Challenger banks and fintech startups leverage the online and digital world to facilitate market entry, scalability and acquisition. However, the same digital platforms allow their customers to switch to other providers in the blink of an eye.
Comparison sites such as Go Compare, Compare the Market and Money Supermarket provide consumers with transparency and access to information that makes switching providers easier than ever before. Although, it’s not only customers that show a lack of loyalty. When these comparison sites are being paid commission for every new sale made, they have no reason to promote brand loyalty for the companies that advertise on their sites. As such, the online world can be a double-edged sword for financial services providers.
Fintech startups spend much of their time and money acquiring new customers, however, they will be painfully aware that it is far cheaper to retain users than to attract new ones.
So, in an era where ‘swiping right’ on financial services providers is so incredibly easy, how can firms increase customer retention?
The Changing Landscape of Financial Services
The digital world and innovations in technology can be both a help and a hindrance to society. They make our lives easier, but we’re always just a click away from a pop-up advertisement. For example, an advert reminding us to make use of our £20,000 ISA allowance, or to put our money to good use in ethical investments.
We’re bombarded with enticing offers to switch to a new bank such as cash rewards, gift cards and competitive interest on savings, although, making sense of it all couldn’t be easier. The likes of Martin Lewis from Money Saving Expert, as well as consumers, proactively share knowledge and information about service providers. They tell us everything we need to know including how to switch to a new provider through reviews, social media, videos, articles and more. With so much information at our fingertips we can change providers with ease and confidence.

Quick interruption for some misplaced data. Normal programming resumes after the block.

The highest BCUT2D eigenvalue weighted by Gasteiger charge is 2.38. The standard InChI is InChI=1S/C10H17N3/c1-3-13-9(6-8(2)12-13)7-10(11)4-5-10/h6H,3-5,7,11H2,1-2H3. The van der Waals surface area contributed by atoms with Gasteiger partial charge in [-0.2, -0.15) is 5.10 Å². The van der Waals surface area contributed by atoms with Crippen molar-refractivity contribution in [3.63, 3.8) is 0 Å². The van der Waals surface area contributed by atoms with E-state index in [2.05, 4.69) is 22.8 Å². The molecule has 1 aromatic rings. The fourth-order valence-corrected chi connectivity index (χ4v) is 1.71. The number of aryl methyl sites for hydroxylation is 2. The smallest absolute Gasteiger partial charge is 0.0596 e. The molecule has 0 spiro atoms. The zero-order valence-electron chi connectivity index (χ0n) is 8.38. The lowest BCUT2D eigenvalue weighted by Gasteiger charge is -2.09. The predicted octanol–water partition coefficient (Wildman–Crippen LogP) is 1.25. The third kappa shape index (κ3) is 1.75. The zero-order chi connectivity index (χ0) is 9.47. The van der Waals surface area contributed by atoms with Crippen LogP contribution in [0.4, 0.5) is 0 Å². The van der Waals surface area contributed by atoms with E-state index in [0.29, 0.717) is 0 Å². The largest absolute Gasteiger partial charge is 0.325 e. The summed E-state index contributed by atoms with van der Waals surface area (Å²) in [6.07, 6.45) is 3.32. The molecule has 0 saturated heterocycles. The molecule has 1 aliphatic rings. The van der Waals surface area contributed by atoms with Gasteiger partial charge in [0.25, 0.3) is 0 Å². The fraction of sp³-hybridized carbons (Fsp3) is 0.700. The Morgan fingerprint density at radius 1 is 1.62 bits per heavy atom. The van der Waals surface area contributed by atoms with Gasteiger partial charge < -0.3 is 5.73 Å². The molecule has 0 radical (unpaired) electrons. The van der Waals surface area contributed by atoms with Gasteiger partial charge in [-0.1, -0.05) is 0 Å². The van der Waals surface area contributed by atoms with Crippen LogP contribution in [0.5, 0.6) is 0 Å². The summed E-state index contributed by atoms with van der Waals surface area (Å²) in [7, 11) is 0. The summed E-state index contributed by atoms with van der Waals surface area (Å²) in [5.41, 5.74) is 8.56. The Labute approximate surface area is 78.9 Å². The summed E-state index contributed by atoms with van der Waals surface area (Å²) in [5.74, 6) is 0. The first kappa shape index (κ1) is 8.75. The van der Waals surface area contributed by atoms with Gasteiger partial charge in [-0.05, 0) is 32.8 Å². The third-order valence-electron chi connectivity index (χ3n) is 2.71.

A New Approach to Managing Finances
30 years ago, almost all your financial requirements were provided by your high street bank; everything from savings, to foreign exchange and insurance. What’s more, there’s a good chance that your parents, their parents and their parents too, all used the same provider for decades.
However, nowadays there are so many more providers to choose from and a multitude of ways to search for them. As a result, the customer is in control and can make an educated decision on where to take their business.
Millennials and Generation Z are embracing innovations in banking and tend to be the early adopters of digital-only challenger banks, savings apps and budgeting tools. They take a holistic approach to managing their money and embrace change.
For example, 1 in 4 people under the age of 37 have an account with a digital-only challenger bank and up to a third have two or more accounts with challenger banks
When looking at UK bank customers across all age groups – 14 per cent have at least one mobile-only digital banking provider.